Updated: Saturday, 16th November 2019 @ 10:52pm

Education crisis: Seven out of eight Oldham schools failing as standards nosedive, according to Ofsted

Education crisis: Seven out of eight Oldham schools failing as standards nosedive, according to Ofsted

By Jess Owen

Standards in seven out of eight Oldham primary and secondary schools have plummeted, according to Ofsted reports published last month.

A number of reports published in October revealed that standards had fallen in all but one of the schools inspected.

English was revealed as a particular problem area across the board.

Thorp Primary School and St Matthew’s C of E Primary School suffered the most staggering fall in their Ofsted performance with standards declining from ‘outstanding’ to ‘requires improvement.’

St Matthew’s C of E received a stunning report from Ofsted in 2004 but the latest inspection shows improvements needed in every area of assessment except the behaviour and safety of pupils.

The report also stated that not enough pupils are making good progress in reading and mathematics in Year 3 to Year 6.

The quality of teaching also came under fire, with teachers not always providing challenging stimulus.

The report read: “Teachers do not always provide pupils with work that helps them to do their best. Teachers’ introductions and activities are often pitched too low and too many pupils find the work easy.”

Previously having received a ‘good’ performance rating, St Anne’s C of E Lydgate Primary School and St Anne’s RC Primary School, were also awarded a ‘requires improvement’ rating this time around.

Inspectors noted problems in reading and writing in both these primary schools and that not enough pupils achieve well over time in reading and writing.

Pupils also have limited vocabulary, punctuation skills and spelling ability at St Anne’s RC Primary School.

The teaching of letters and sounds at St Anne’s C of E Lydgate was seen as inconsistent.  Disabled pupils, those with special needs and pupils known to be eligible for pupil premium funding were also seen to make less progress than their peers in English and mathematics.

Yet, East Compton St James C of E Primary School received the most severe rating. Declared as ‘inadequate,’ the school requires special measures to be taken to improve the overall standards of teaching.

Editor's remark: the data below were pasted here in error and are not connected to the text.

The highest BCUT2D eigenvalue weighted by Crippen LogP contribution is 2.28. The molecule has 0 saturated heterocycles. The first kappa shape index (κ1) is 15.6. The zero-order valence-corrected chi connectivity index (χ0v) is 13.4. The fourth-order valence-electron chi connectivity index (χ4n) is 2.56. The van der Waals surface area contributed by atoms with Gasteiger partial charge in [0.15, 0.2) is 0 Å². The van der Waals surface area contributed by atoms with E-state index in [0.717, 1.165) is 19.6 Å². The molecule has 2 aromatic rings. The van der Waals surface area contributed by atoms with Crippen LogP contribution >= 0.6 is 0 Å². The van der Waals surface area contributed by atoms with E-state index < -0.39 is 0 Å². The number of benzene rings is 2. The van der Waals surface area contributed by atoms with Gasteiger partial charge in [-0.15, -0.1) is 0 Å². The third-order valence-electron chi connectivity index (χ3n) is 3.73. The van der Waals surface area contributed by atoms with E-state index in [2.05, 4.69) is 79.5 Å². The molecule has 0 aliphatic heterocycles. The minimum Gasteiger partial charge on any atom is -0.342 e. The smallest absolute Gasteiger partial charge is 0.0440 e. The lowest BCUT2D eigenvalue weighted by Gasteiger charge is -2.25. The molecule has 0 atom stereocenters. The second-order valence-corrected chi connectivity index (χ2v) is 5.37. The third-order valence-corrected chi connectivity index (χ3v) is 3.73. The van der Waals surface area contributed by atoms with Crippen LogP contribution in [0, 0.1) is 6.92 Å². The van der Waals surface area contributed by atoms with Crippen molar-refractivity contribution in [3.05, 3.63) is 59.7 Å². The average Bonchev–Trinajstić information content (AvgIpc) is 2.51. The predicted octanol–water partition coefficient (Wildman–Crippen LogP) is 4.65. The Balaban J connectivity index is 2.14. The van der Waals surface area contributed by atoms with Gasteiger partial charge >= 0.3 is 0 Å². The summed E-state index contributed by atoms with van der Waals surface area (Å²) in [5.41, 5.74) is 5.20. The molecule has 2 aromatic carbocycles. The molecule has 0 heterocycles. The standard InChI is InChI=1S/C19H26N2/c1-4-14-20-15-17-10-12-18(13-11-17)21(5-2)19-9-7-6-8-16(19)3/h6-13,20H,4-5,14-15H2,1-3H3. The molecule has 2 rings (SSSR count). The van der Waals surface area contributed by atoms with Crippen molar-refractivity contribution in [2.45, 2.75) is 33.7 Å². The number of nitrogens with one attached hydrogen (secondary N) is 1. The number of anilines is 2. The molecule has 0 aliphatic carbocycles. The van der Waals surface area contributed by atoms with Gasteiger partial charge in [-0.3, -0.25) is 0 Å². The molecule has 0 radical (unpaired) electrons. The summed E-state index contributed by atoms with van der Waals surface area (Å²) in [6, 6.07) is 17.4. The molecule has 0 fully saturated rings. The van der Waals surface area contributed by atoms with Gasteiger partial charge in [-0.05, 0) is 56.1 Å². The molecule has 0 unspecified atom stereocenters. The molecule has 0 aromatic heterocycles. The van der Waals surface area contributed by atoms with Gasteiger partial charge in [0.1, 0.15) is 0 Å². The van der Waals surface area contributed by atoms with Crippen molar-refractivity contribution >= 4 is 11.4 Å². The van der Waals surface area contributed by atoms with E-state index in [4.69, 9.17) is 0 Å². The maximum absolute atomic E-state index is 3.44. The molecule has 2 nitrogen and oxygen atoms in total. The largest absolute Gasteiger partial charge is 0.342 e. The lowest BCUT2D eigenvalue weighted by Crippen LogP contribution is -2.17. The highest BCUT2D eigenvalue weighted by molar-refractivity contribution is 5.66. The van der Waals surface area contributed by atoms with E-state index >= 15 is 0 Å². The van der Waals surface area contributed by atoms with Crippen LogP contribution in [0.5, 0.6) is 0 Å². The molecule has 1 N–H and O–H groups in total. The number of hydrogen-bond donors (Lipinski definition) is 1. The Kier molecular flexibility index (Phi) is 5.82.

The report read: “School leaders and governors are not taking effective steps to secure teaching that is good or better for all groups of pupils, particularly in English.”

There were also overall concerns from inspectors about the leadership of the school and safeguarding of children. The report read: “Governors do not have the necessary skills to challenge the leader of the school to make improvements in teaching to raise pupils’ achievement.”

The only primary school to have received a good inspection rating in the October 2013 publication batch was Diggle School, which went from a ‘satisfactory’ rating to ‘good.’

Oldham Secondary’s, The Radclyffe School and Royton and Crompton School had a similar fate to their Primary counterparts. Both achieved a ‘required improvement’ rating following previously good reports.

A Section 8 Inspection to monitor progress was carried out at Royton and Crompton School last month, following a report that again labeled English as an area in need of improvement.

It read: “Students are not making enough progress in a number of subjects including English. This has resulted in GCSE results dropping to well below average.”

Whilst at The Radclyffe School incorrect English GCSE grade predictions have hidden weaknesses in teaching.

The report stated: “In English, leaders and managers have not assessed students’ progress accurately enough.

"This results in predictions for grades at GCSE that have been too high and, until recently, has prevented leaders and managers from identifying accurately what weaknesses need to be tackled."

Head teacher of Radclyffe School, Mr Hayer, said of the latest report: “Whilst we may be disappointed that the current Ofsted grade does not truly reflect the vast improvements made at the school since the last Ofsted inspection in 2010, the grade is purely driven by the need to make improvements in English.

“This judgment is in line with our own self-evaluation and we believe it is fair. Our key priority is that students achieve above the national average in English in 2014 and beyond.”

Councillor Amanda Chadderton, Cabinet Member for Education, Employment and Skills, said: “The claim that there is a trend of worsening Ofsted ratings for Oldham schools is inaccurate. It does not fit the data we have from Ofsted, which shows the majority of schools have received the same or better ratings since their last inspection. Furthermore the standard of English in our schools is in fact relatively strong.

“Since the new – much more difficult – Ofsted inspection regime was introduced in September 2012, the significant majority of schools were rated as good or outstanding and we have had some schools improve under the new framework.

“In cases where schools do require improvement Oldham Council takes swift and effective action to rectify the situation. All children in our Borough deserve an excellent standard of education, and we are committed to delivering that”.

An Ofsted spokesperson said: “We want every child in Oldham to get at least a good education. As part of Ofsted’s new regional structure we are in closer touch with schools, leaders, governors and councils to make sure that children have access to the high quality education they deserve.”

Image courtesy of Researching Media via Flickr, with thanks.

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